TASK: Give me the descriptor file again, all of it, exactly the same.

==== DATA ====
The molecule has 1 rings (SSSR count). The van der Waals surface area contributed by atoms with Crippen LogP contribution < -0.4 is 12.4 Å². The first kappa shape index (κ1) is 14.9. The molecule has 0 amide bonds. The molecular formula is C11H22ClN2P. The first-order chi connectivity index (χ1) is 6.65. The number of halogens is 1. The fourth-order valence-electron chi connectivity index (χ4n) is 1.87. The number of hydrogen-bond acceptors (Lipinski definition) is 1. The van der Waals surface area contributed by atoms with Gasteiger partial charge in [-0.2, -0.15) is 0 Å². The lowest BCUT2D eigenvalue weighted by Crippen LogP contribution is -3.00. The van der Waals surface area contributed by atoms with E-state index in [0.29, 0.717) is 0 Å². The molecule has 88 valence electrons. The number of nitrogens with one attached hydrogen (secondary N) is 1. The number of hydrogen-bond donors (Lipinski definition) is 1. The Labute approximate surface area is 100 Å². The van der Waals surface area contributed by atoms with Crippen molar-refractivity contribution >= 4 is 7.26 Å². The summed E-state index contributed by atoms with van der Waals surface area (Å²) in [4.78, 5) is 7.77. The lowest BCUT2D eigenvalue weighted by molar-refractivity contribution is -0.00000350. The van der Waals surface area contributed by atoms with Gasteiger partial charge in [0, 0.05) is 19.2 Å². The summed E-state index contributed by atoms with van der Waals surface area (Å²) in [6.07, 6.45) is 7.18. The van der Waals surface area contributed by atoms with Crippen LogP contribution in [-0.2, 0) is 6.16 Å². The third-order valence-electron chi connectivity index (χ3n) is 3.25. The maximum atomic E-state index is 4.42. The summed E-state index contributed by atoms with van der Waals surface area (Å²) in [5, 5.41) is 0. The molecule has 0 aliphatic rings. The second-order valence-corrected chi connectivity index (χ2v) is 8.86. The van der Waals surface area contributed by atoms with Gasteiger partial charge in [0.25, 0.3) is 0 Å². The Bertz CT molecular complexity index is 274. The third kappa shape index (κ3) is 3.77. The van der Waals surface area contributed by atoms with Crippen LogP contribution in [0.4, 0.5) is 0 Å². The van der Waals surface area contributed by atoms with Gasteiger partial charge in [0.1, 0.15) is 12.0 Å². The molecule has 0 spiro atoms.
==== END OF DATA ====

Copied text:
The molecule has 1 rings (SSSR count). The van der Waals surface area contributed by atoms with Crippen LogP contribution < -0.4 is 12.4 Å². The first kappa shape index (κ1) is 14.9. The molecule has 0 amide bonds. The molecular formula is C11H22ClN2P. The first-order chi connectivity index (χ1) is 6.65. The number of halogens is 1. The fourth-order valence-electron chi connectivity index (χ4n) is 1.87. The number of hydrogen-bond acceptors (Lipinski definition) is 1. The van der Waals surface area contributed by atoms with Gasteiger partial charge in [-0.2, -0.15) is 0 Å². The lowest BCUT2D eigenvalue weighted by Crippen LogP contribution is -3.00. The van der Waals surface area contributed by atoms with E-state index in [0.29, 0.717) is 0 Å². The molecule has 88 valence electrons. The number of nitrogens with one attached hydrogen (secondary N) is 1. The number of hydrogen-bond donors (Lipinski definition) is 1. The Labute approximate surface area is 100 Å². The van der Waals surface area contributed by atoms with Crippen molar-refractivity contribution >= 4 is 7.26 Å². The summed E-state index contributed by atoms with van der Waals surface area (Å²) in [4.78, 5) is 7.77. The lowest BCUT2D eigenvalue weighted by molar-refractivity contribution is -0.00000350. The van der Waals surface area contributed by atoms with Gasteiger partial charge in [0, 0.05) is 19.2 Å². The summed E-state index contributed by atoms with van der Waals surface area (Å²) in [6.07, 6.45) is 7.18. The van der Waals surface area contributed by atoms with Crippen LogP contribution in [-0.2, 0) is 6.16 Å². The third-order valence-electron chi connectivity index (χ3n) is 3.25. The maximum atomic E-state index is 4.42. The summed E-state index contributed by atoms with van der Waals surface area (Å²) in [5, 5.41) is 0. The molecule has 0 aliphatic rings. The second-order valence-corrected chi connectivity index (χ2v) is 8.86. The van der Waals surface area contributed by atoms with Gasteiger partial charge in [0.25, 0.3) is 0 Å². The Bertz CT molecular complexity index is 274. The third kappa shape index (κ3) is 3.77. The van der Waals surface area contributed by atoms with Crippen LogP contribution in [0.4, 0.5) is 0 Å². The van der Waals surface area contributed by atoms with Gasteiger partial charge in [0.1, 0.15) is 12.0 Å². The molecule has 0 spiro atoms.